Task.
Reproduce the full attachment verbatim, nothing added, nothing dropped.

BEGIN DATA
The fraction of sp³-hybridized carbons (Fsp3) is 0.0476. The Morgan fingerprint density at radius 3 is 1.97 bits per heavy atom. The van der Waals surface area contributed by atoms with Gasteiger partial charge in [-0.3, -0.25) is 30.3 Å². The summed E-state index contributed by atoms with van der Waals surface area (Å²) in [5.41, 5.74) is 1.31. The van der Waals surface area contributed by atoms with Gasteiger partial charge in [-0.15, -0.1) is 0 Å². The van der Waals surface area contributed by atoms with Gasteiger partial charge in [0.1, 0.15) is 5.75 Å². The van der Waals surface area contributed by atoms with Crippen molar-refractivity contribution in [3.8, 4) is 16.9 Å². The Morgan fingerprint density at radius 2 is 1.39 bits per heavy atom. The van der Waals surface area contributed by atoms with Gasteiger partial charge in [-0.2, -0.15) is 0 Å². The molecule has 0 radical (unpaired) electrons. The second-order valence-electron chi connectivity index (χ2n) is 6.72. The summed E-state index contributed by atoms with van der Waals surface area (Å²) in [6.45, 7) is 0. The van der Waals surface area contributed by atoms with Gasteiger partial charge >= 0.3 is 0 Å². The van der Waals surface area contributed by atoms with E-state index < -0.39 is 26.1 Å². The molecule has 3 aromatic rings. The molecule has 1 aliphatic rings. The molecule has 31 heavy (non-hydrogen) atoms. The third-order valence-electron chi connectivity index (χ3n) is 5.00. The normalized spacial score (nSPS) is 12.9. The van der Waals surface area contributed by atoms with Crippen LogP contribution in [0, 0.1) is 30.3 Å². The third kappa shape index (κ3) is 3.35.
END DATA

The fraction of sp³-hybridized carbons (Fsp3) is 0.0476. The Morgan fingerprint density at radius 3 is 1.97 bits per heavy atom. The van der Waals surface area contributed by atoms with Gasteiger partial charge in [-0.3, -0.25) is 30.3 Å². The summed E-state index contributed by atoms with van der Waals surface area (Å²) in [5.41, 5.74) is 1.31. The van der Waals surface area contributed by atoms with Gasteiger partial charge in [-0.15, -0.1) is 0 Å². The van der Waals surface area contributed by atoms with Gasteiger partial charge in [0.1, 0.15) is 5.75 Å². The van der Waals surface area contributed by atoms with Crippen molar-refractivity contribution in [3.8, 4) is 16.9 Å². The Morgan fingerprint density at radius 2 is 1.39 bits per heavy atom. The van der Waals surface area contributed by atoms with Gasteiger partial charge in [-0.2, -0.15) is 0 Å². The molecule has 0 radical (unpaired) electrons. The second-order valence-electron chi connectivity index (χ2n) is 6.72. The summed E-state index contributed by atoms with van der Waals surface area (Å²) in [6.45, 7) is 0. The van der Waals surface area contributed by atoms with Gasteiger partial charge >= 0.3 is 0 Å². The van der Waals surface area contributed by atoms with E-state index < -0.39 is 26.1 Å². The molecule has 3 aromatic rings. The molecule has 1 aliphatic rings. The molecule has 31 heavy (non-hydrogen) atoms. The third-order valence-electron chi connectivity index (χ3n) is 5.00. The normalized spacial score (nSPS) is 12.9. The van der Waals surface area contributed by atoms with Crippen LogP contribution in [0, 0.1) is 30.3 Å². The third kappa shape index (κ3) is 3.35.